Money problems can be distressing and depressing. We recently heard from a college graduate who feels overwhelmed by debt :
What can I do about student loans? I owe about $150,000 and only make $36,000. I’m also looking for a new job that hopefully pays more. I feel stuck and miserable. I went to college to better myself but instead of feeling improved, I have this huge burden on my shoulders. All I do is work and pay bills, work and pay bills, work and pay bills. Help me, please!
We asked finance expert and writer (and contributor for Credit.com) Mitchell Weiss about our reader’s plight. Unfortunately the news wasn’t encouraging.
The writer may be entitled to some government-backed repayment plans. such as income-based repayment (IBR) or Pay As You Earn (PAYE) programs. But, Weiss cautioned, those are available only for federal loans; they are not available for private loans. If he works in the public domain, our reader might be eligible for the Public Service Loan Forgiveness Program.
“As far as his/her private loans are concerned, it’ll be case by case with the lenders,” Weiss said in an email. “Just know that any accommodation will come at a price — unpaid interest will be added to the loan balance (this is known as ‘negative amortization’), which will only make matters worse.”
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And although our reader didn’t ask, anyone who co-signed a loan for him may also be affected by his predicament.
So, unfortunately, this serves mainly as a cautionary tale. Going through college debt-free would be ideal — dipping into money set aside for college or finding scholarships
— but if that’s not possible, federal student loans can be a sensible choice. At least there are options if you are laid off, take a low-paying job and the like.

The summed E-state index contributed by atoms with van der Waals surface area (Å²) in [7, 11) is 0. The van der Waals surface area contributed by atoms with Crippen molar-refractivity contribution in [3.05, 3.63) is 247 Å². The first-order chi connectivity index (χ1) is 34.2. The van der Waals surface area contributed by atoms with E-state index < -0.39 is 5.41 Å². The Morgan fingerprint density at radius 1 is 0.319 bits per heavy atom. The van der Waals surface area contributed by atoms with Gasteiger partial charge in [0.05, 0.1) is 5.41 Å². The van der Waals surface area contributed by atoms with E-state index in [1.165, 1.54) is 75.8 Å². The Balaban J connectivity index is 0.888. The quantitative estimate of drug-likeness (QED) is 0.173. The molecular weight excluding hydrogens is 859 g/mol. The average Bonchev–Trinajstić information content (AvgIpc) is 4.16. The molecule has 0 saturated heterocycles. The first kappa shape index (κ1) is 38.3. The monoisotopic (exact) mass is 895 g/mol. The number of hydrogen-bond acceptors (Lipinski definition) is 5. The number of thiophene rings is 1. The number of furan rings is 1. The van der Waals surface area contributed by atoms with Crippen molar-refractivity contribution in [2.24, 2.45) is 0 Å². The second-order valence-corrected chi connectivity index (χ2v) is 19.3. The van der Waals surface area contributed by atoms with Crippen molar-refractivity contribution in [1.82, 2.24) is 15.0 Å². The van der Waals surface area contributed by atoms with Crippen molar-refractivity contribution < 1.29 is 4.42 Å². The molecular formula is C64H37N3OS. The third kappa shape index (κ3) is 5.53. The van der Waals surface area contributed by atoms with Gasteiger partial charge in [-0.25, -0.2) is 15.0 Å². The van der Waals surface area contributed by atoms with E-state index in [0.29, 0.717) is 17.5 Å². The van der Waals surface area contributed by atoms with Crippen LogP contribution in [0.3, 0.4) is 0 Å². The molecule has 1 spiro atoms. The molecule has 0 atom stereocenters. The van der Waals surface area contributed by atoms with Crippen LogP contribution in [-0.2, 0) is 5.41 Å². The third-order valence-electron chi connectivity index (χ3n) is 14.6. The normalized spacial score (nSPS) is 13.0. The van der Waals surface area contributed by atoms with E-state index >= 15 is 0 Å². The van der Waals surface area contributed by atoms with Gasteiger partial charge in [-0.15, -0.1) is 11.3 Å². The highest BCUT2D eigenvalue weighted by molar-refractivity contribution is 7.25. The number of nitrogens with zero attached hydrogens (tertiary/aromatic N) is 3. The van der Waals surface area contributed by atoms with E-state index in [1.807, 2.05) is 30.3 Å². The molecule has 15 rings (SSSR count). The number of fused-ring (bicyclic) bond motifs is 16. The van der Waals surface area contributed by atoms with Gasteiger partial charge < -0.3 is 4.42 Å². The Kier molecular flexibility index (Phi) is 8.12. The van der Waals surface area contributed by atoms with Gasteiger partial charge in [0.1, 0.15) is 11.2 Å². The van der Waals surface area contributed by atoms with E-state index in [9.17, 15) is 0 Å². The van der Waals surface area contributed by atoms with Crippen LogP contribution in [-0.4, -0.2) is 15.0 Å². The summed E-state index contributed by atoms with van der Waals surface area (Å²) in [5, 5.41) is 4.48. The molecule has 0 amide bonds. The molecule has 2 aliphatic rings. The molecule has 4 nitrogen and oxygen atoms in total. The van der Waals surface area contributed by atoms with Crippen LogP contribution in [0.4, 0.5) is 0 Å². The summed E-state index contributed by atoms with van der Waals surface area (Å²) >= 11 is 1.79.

While exploring career options, students should be aware of what a typical first-year salary in their chosen field would be. That number is a good guide to the maximum loan amount for college — because unmanageable student debt is financial quicksand.
If you opt for a repayment program or other special payment arrangements for your student loan debt, you can track how it affects your credit by monitoring your credit scores. You can monitor your credit scores for free with a Credit.com account, and get a personalized plan to build your credit.
More on Student Loans:
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Gerri Detweiler is Credit.com's Director of Consumer Education. She focuses on helping people understand their credit and debt, and writes about those issues, as well as financial legislation, budgeting, debt recovery and savings strategies. She is also the co-author of Debt Collection Answers: How to Use Debt Collection Laws to Protect Your Rights . and Reduce Stress: Real-Life Solutions for Solving Your Credit Crisis as well as host of TalkCreditRadio.com. More by Gerri Detweiler
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